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Old Mar 3, 2010, 12:11 AM   #18
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Here is the rub, it may have detail, but to reduce the noise in pp. You lose the detail anyways. So it really is a moot point. I've seen what Walter_S does with his hdr with his G1. It is fantastic. But he has said it himself after 800iso. It is to noisy to use.

I am a fan of the G1 for HDR, and if I shot HDR. It may be my camera of choice also. I like the panny, I am getting panny lenses for my epl-1. I have nothing against panny.
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Old Mar 3, 2010, 12:14 AM   #19
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Ken,

You are fighting the laws of physic and it is a losing battle. Sorry to say. I say it again, I think the panny line up is a great setup. But again it is base on what you shoot. And low light is something that it is not suited for without a tripod and long exposures.
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Old Mar 3, 2010, 1:53 AM   #20
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Also DXO Mark review:

http://www.dxomark.com/index.php/eng...-Lumix-DMC-GH1
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At first glance, we would expect both cameras to have similar (if not identical) sensors. Actually, looking at the GH1 manufacturerís specifications, this is definitely not the case, since the GH1 contains a slightly wider sensor capable of keeping the same diagonal size for different aspect ratios such as 4/3, 3/2, and 16/9. The sensor is natively 14 megapixels, but at most only 12 megapixels can be output in 4/3 aspect ratio (fewer with other aspect ratios), so we chose to evaluate its performance in 4/3 aspect ratio.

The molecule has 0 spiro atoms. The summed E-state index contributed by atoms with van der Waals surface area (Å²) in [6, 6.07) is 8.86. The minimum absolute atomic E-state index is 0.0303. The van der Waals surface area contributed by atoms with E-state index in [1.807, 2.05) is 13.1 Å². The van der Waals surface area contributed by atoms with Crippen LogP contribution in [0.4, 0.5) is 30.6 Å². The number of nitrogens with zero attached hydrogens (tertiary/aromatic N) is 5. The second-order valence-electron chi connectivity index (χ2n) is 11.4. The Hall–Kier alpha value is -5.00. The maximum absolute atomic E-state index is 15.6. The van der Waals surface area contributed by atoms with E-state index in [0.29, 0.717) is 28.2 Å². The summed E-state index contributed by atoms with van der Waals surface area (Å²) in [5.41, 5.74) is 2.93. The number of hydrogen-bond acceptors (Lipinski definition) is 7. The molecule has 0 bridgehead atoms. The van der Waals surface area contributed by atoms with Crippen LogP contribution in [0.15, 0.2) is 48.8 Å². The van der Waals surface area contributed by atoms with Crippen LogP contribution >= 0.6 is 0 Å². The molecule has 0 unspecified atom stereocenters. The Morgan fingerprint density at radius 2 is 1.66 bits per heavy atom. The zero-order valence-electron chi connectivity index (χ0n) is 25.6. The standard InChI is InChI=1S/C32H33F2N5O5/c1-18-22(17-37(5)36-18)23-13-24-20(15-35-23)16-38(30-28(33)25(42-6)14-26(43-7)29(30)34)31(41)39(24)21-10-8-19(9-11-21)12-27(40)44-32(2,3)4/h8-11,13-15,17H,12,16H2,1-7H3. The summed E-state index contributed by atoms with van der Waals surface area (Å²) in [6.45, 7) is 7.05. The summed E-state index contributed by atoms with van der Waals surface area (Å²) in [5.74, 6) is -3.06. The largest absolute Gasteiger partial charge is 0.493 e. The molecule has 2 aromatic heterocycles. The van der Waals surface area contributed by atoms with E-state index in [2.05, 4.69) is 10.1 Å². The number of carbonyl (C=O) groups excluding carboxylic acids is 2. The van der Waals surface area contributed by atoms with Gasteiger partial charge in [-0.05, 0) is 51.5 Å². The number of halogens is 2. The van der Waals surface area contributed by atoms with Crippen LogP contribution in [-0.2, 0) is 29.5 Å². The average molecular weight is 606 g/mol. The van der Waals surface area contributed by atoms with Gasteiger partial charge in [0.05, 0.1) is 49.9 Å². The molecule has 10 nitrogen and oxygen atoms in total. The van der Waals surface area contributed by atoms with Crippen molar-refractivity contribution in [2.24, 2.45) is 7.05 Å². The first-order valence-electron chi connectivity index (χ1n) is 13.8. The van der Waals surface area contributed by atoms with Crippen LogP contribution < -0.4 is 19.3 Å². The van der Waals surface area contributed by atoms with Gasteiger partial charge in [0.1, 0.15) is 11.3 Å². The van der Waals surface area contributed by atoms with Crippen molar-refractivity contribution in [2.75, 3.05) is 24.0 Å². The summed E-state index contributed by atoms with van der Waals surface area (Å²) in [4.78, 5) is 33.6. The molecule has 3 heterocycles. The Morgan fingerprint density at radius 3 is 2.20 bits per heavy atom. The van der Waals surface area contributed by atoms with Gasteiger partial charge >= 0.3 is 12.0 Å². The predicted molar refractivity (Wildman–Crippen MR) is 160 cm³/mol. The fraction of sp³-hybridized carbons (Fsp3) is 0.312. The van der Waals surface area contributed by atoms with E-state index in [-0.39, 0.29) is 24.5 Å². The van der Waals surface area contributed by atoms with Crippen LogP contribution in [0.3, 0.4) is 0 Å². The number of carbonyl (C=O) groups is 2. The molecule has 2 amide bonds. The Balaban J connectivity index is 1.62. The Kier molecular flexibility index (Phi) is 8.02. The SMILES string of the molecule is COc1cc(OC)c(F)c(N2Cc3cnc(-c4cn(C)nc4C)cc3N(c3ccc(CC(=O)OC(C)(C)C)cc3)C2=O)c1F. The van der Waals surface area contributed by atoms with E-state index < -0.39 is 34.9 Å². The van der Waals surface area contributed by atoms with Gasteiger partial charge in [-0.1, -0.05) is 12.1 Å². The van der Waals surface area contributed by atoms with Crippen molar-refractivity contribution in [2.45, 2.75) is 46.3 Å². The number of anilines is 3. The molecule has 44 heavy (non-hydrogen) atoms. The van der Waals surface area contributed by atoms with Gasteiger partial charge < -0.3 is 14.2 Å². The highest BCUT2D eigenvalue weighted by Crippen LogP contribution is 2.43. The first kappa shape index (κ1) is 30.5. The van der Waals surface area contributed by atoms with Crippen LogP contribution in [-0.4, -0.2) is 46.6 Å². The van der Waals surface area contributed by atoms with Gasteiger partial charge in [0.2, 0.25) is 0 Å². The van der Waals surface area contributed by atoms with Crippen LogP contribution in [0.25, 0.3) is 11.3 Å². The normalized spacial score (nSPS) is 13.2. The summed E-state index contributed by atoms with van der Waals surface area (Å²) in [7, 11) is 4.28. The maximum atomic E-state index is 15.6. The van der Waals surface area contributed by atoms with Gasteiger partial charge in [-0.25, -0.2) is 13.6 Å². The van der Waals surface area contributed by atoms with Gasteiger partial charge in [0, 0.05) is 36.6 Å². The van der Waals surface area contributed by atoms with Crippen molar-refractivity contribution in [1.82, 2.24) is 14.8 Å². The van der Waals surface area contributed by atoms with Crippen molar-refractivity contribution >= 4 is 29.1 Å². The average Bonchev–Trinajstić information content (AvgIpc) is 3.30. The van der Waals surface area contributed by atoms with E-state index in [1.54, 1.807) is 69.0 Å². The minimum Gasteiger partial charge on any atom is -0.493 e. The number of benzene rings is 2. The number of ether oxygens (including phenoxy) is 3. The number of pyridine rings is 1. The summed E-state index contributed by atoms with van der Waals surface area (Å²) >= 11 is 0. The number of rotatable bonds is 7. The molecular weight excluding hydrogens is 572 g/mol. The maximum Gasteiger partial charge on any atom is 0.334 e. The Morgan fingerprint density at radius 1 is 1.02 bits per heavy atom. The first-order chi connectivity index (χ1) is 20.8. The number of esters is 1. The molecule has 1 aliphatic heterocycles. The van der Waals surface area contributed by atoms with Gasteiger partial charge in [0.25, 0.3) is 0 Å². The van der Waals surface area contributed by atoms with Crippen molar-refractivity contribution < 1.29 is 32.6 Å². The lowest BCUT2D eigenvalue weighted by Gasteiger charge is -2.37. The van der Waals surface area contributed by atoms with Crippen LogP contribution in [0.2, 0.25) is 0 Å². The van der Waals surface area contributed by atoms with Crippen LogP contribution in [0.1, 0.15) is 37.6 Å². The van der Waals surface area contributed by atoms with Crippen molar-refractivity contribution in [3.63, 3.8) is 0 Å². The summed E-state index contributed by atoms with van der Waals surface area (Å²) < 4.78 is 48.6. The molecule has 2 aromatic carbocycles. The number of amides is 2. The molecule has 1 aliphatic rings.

DxOMark Sensor analysis clearly shows that the new GH1 sensor is different and actually performance has increased dramatically: a 63.6 DxOMark Sensor score for the GH1, versus 53 for the G1, about a 2/3-stop gain (a 1-stop gain is equivalent to 15 DxOMark Sensor points).

Compared to other four-thirds sensors, the Panasonic DMC GH1 is the best performer of those currently evaluated in DxOMark Sensor, especially in terms of dynamic range.
The GH1 even outperforms a hypothetical four-thirds sensor cut from a (wider) Canon EOS 7D sensor (with the same pixel size). With its 50% larger sensor surface (corresponding to 9 DxOMark Sensor points), one would expect the 7D to have outperformed the GH1 by 9 points. Instead, it achieves a DxOMark score of 64.9 ó only slightly more than 1 point above the GH1ís score of 63.6.
Four-thirds performances

Except for the Olympus E410 and Olympus E510 (both released in early 2007), which have a DxOMark Sensor score of about 50, most four-thirds sensors have a DxOMark Sensor score of about 55. The GH1 outperforms them all with a DxOMark Sensor score of 63.6.